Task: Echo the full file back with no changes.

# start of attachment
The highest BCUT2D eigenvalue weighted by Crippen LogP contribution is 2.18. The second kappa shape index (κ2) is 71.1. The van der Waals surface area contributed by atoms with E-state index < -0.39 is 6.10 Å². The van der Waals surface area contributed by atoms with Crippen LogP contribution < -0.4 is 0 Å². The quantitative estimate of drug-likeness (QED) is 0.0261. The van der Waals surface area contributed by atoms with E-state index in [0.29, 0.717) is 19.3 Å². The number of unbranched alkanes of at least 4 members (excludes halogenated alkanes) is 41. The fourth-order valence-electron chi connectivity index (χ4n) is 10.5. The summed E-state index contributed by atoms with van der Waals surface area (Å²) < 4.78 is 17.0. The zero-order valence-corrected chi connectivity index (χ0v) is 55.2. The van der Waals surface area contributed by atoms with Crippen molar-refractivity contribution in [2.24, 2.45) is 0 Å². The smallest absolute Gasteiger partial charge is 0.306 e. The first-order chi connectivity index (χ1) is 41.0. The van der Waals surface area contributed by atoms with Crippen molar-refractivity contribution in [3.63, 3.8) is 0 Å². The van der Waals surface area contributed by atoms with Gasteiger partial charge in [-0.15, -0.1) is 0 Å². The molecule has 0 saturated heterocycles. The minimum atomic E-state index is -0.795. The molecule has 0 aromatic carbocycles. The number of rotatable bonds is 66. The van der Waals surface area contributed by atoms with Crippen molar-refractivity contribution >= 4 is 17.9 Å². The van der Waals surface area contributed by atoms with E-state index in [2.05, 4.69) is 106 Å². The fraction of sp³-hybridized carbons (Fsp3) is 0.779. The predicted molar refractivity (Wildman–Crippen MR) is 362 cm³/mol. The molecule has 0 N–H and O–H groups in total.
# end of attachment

The highest BCUT2D eigenvalue weighted by Crippen LogP contribution is 2.18. The second kappa shape index (κ2) is 71.1. The van der Waals surface area contributed by atoms with E-state index < -0.39 is 6.10 Å². The van der Waals surface area contributed by atoms with Crippen LogP contribution < -0.4 is 0 Å². The quantitative estimate of drug-likeness (QED) is 0.0261. The van der Waals surface area contributed by atoms with E-state index in [0.29, 0.717) is 19.3 Å². The number of unbranched alkanes of at least 4 members (excludes halogenated alkanes) is 41. The fourth-order valence-electron chi connectivity index (χ4n) is 10.5. The summed E-state index contributed by atoms with van der Waals surface area (Å²) < 4.78 is 17.0. The zero-order valence-corrected chi connectivity index (χ0v) is 55.2. The van der Waals surface area contributed by atoms with Crippen molar-refractivity contribution in [2.24, 2.45) is 0 Å². The smallest absolute Gasteiger partial charge is 0.306 e. The first-order chi connectivity index (χ1) is 41.0. The van der Waals surface area contributed by atoms with Crippen molar-refractivity contribution in [3.63, 3.8) is 0 Å². The van der Waals surface area contributed by atoms with Gasteiger partial charge in [-0.15, -0.1) is 0 Å². The molecule has 0 saturated heterocycles. The minimum atomic E-state index is -0.795. The molecule has 0 aromatic carbocycles. The number of rotatable bonds is 66. The van der Waals surface area contributed by atoms with Crippen molar-refractivity contribution >= 4 is 17.9 Å². The van der Waals surface area contributed by atoms with E-state index in [2.05, 4.69) is 106 Å². The fraction of sp³-hybridized carbons (Fsp3) is 0.779. The predicted molar refractivity (Wildman–Crippen MR) is 362 cm³/mol. The molecule has 0 N–H and O–H groups in total.